When I was in college, my friend Eric and I came up with a worship leader comedy routine. Eric would stand with his guitar. I’d pick up my Bible and turn to the page I had bookmarked so I could read the way worship leader’s sometimes read Bible passages between songs. Eric would tilt his chin upward, eyes closed, a pious smile on his face.
I would inhale and in one breath read:
Eric would nod and smile, and occasionally he’d interject with a yes Lord or an Amen as I continued to read, only slower now, pausing for emphasis:
“I will sweep away everything
from the face of the earth,”
declares the Lord.
“I will sweep away both man and beast;
I will sweep away the birds in the sky
and the fish in the sea—
and the idols that cause the wicked to stumble.”
“When I destroy all mankind
on the face of the earth,”
declares the Lord,
“I will stretch out my hand against Judah
and against all who live in Jerusalem.
I will destroy every remnant of Baal worship in this place,
the very names of the idolatrous priests—
those who bow down on the roofs
to worship the starry host,
those who bow down and swear by the Lord
and who also swear by Molek,
those who turn back from following the Lord
and neither seek the Lord nor inquire of him.
Then I would close my Bible and bow my head in silence. After about 10 or 15 seconds Eric would launch into song, ” ♪ ♫ There is joy in the Lord, there is love in His Spirit, there is hope in the knowledge of Him . . .”
I don’t think we ever finished the song. The juxtaposition of one of the judgiest Bible passages (Zephaniah 1) with happy-clappy, contemporary worship made us laugh. We enjoyed the joke more anyone else did. Everyone thought we were irreverent.
The joke was better than Eric and I realized. The Joy of the Lord came as a happy surprise to those who only heard words of judgment and destruction. As goofy and impious as we were, we managed to touch on and demonstrate something of the joy that came with Jesus.
Christ’s Advent was the start of a great reversal. Though the world dwelt in darkness, full of wounded and dying people, living fragmented life, the promise of Christ opened up new possibilities: hope, shalom, wholeness, well-being, healing, deliverance, salvation. Though “weeping may stay for the night, but rejoicing comes in the morning” (Psalm 30:5).
J.R.R. Tolkien, author of The Hobbit and The Lord of the Rings Trilogy coined a word to describe this sort of reversal, eucatastrophe. In his essay, On Fairy Stories, he described a cataclysmic shift in a story where certain destruction is averted by a joyful sudden turn of events—the consolation of a happy ending:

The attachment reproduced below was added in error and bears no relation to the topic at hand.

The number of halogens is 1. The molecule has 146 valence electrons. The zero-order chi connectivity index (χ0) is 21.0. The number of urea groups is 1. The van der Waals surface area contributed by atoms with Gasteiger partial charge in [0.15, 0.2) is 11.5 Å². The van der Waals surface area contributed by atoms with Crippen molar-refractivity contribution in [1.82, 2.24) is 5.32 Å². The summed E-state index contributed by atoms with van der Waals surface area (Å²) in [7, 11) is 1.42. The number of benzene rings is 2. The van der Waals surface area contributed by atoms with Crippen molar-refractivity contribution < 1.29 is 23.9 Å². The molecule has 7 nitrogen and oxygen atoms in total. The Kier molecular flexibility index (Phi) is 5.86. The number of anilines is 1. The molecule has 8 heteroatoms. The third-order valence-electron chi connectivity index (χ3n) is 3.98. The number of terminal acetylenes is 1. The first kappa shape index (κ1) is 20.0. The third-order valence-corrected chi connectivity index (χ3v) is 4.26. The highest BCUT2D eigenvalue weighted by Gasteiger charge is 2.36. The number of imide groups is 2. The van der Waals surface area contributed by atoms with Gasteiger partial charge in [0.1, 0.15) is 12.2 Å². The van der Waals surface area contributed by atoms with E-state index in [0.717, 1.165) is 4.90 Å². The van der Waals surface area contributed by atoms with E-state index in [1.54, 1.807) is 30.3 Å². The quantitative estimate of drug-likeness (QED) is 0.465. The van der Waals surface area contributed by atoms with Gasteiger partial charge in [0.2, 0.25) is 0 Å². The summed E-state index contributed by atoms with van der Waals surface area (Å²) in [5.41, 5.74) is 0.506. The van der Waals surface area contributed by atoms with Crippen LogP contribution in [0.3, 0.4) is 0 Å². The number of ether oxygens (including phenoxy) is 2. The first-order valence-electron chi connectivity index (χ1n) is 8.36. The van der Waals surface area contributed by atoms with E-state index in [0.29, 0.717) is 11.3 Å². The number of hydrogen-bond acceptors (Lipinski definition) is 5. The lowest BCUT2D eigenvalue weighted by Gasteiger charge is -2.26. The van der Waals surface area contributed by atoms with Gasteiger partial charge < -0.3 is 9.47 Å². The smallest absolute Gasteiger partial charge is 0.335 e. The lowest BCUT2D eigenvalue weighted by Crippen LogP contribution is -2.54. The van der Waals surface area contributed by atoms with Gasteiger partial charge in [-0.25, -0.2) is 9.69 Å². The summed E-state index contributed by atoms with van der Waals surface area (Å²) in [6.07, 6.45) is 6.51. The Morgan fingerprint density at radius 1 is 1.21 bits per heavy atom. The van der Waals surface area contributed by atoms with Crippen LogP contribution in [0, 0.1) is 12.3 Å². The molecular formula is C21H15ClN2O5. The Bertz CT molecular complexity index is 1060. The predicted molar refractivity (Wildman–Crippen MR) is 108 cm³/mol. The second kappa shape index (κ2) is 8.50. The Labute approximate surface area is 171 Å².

The consolation of fairy-stories, the joy of the happy ending: or more correctly of the good catastrophe, the sudden joyous “turn” (for there is no true end to any fairy-tale): this joy, which is one of the things which fairy-stories can produce supremely well, is not essentially “escapist,” nor “fugitive.” In its fairy-tale—or otherworld—setting, it is a sudden and miraculous grace: never to be counted on to recur. It does not deny the existence of dyscatastrophe, of sorrow and failure: the possibility of these is necessary to the joy of deliverance; it denies (in the face of much evidence, if you will) universal final defeat and in so far is evangelium, giving a fleeting glimpse of Joy, Joy beyond the walls of the world, poignant as grief.
Anyone who has read the Lord of Rings knows these eucatastrophic turnarounds (think Gandalf’s return or the eagles). But of course, eucatastrophe is not just an element in fairy stories. We see it Romantic Comedies where the despised jerks (Mr. Darcy!) turn out, in the end, to be truly quite wonderful. Good jokes, too, have this kind of joyful surprise. The eucatastrophe is written into the fabric of reality:
[I]n the “eucatastrophe” we see in a brief vision that the answer may be greater—it may be a far-off gleam or echo of evangelium in the real world. The use of this word gives a hint of my epilogue. It is a serious and dangerous matter. It is presumptuous of me to touch upon such a theme; but if by grace what I say has in any respect any validity, it is, of course, only one facet of a truth incalculably rich: finite only because the capacity of Man for whom this was done is finite
So, the gospel of Jesus Christ is eucatastrophe! Tolkien called the “Birth of Christ is the eucatastrophe of Man’s history (and the Resurrection of Christ the eucatastrophe of the Incarnation). Jesus’ return and the New Heaven and Earth will be the eucatastrophe for which all creation groans (Romans 8:22).
So here we are, the third week of Advent. The world is still dark and days short (in the Northern hemisphere). Suffering, struggle, and sorrow is what we know. Our only experience of peace is a tenuous armistice of mutually-assured-destruction. We await eucatastrophic turnaround. Though weeping may last through the night, Joy comes in the morning.